I-Search #113: Title Length

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             "Understanding Internet Search Technology"
Moderator:                                          Published by:
Disa Johnson                                       SearchReturn
February 01, 2007                         SearchReturn Issue #113
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                   .....IN THIS DIGEST.....

Switching gears a little, we at SearchReturn want to reward you
for your loyal readership with the latest thinking and essential
advice from the brightest minds in the world of search.  Our aim
is to make your membership useful, (like what I-Search was).  I-
Search was a valued resource that we want to see again.  To best
accomplish this, we plan to begin publishing informative texts,
tips and more comments to the list.

Let us know what you think!


// -- ESSENTIAL TIPS -- //


==> Title Length

Essentials:  Titles are the natural place for us to begin.  A lot
has been already published by practitioners about writing titles,
their length and what to do to optimize them for search engines.
This is because one of the single most valuable things you can do
to improve your state of affairs with search engines is to write
excellent titles.

The reason titles are so important has to do not only with search
engines, but that titles are used by several applications for a
variety of purposes.  By authoring excellent titles, you stand to
gain valuable search engine rankings, and simultaneously
influence these other uses of the text.

Titles have limits on length and they have prime word positions
that you can calculate as you go.  Luckily, the length of a well-
written title is short enough that it doesn't take a tremendous
amount time to write them once you get the feel for them.  This
is helpful because you want to write unique and specific titles
for every important page.

Social media marketers also stand to gain from writing excellent
titles.  It isn't enough to create something worthy of social
media marketing alone if you limit the audience through poorly
written titles.  Users can encounter trouble distinguishing your
listing among the noise in del.icio.us or even YouTube unless you
write well.  Titles are key to your success with search engines,
and taking care to write good titles will be rewarding elsewhere.

Do you have success with words that appear at the end of the
string in a lengthy title?  Your success may be more attributable
to links and other factors, even when text at the end of some
lengthy titles aren't wholly ignored by search engines.  Avoid
assuming a keyword at the end of a lengthy title is the reason a
given page ranks for that keyword.  You will find shorter titles
have more ranking power.

Figure out the best length for a title by looking at what
applications use them.  Early versions of browser software such
as Netscape originally displayed only the first 62 characters of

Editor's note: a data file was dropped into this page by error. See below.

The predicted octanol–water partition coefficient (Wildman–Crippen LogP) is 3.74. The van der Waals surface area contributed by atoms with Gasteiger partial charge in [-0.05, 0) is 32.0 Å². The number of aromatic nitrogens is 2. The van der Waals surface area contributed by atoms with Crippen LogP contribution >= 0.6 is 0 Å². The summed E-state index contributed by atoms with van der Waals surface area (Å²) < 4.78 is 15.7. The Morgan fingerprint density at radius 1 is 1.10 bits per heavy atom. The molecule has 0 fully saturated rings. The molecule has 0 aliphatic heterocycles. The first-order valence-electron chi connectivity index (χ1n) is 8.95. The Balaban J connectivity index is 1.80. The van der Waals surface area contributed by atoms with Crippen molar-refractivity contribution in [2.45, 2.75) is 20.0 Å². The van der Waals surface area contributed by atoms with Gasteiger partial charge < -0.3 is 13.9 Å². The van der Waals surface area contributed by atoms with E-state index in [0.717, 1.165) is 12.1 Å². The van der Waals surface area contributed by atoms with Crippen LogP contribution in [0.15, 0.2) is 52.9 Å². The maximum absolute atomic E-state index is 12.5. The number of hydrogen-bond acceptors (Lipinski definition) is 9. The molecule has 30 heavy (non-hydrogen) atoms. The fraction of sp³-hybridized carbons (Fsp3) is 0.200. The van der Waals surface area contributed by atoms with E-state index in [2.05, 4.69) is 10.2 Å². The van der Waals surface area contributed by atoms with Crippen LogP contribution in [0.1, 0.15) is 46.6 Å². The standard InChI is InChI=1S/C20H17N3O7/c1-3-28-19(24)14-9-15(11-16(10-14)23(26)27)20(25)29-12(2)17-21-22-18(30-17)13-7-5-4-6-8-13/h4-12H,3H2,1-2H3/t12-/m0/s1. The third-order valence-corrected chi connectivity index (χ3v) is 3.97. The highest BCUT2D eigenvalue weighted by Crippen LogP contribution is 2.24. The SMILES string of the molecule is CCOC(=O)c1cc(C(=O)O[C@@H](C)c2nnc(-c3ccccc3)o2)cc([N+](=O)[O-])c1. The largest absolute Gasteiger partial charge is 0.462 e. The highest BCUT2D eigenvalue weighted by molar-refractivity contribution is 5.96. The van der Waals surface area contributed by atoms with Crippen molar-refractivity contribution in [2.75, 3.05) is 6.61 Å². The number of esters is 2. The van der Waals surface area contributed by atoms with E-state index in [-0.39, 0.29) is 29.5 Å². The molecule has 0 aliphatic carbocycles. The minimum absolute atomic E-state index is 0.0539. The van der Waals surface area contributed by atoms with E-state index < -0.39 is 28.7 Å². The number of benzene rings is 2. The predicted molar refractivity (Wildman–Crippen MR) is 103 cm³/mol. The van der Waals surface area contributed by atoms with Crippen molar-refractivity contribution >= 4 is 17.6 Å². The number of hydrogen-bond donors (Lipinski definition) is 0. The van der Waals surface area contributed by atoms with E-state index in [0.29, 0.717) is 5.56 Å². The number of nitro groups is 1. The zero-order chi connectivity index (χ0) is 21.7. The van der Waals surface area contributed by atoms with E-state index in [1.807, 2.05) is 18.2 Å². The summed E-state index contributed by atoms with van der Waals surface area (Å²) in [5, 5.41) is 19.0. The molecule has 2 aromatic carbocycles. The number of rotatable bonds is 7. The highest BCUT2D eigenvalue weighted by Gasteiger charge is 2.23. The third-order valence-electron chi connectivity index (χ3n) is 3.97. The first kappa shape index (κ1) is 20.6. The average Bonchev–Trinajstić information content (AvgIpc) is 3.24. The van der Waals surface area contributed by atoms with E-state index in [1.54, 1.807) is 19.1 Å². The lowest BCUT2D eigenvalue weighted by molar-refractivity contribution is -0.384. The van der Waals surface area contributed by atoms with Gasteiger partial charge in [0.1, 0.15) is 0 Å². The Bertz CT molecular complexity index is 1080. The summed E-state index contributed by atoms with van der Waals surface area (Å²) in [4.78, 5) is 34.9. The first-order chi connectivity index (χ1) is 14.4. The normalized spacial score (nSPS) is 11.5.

the title.  Newer versions display more but the old 62 character
limit is still instructive for us today.  Since search engines
are a big concern here, calculate how much space search engines
display to users at common browser resolution settings.

In a recent interview, Melissa Meyer revealed that Google expends
considerable energy making sure their SERPs display nicely at
800x600, which limits the character count of titles at less than
70.  Yahoo! Trusted Feed, a form of paid inclusion, has a
requirement that titles fit that same character count limit.

Why should we care if titles are longer than what displays?  The
answer lies in the logic that search engines want users to notice
the words used in search.  They go to great lengths to do so.
For example, they use bold typeface where search words appear in
the listings.  This is done intentionally to assist the user in
making a choice from among the results.

Note that in search listings titles are shortened using an
ellipse (...) as the total character count begins to exceed the
70 limit.  Search engines favor displaying search words to users
for the purpose of helping them choose among listings, so they
naturally increase the weight for ranking pages where search
terms will be present.

Search engines also are very aware of the character count limit
in use with other applications that use titles, namely browser
software and the operating system.  This all means that words
appearing in the first 65 characters (including spaces) of the
title are going to get special ranking power.

What is so important about the title anyway?

Search engines know that important applications, including
the browser and operating system use titles.  They also are very
aware that coding tricks will not allow webmasters to hide title
text.  Webmasters have incentive to write titles properly and
cannot stuff keywords using tricks.  That adds up to quite a
compelling case for search engine designers to give extra weight
to text found in titles.

The last thought on title length is that shorter titles will give
your individual terms additional strength.  A title that uses a
large percentage of the title boundary is one that is at least 50
characters in length.  If the page content is focused, you may
require fewer than 50 characters to retain the natural quality
and depth of coverage a good title demands.  If so, the power
behind each word is increased relative to the drop in character

Aim for between 50 and 64 or 65 characters for a full title, and
remember less is more.  Before you decide to edit your titles on
this basic advice, be sure to know that we have not yet covered
the quality of the writing.  Trying to stuff keywords - even with
a short title - is a mistake.  Next we'll have a look at special
spaces inside the title.  As you might suspect by now, there is
much more to writing excellent titles than simply including
keywords within the character limit.

Stay Tuned.

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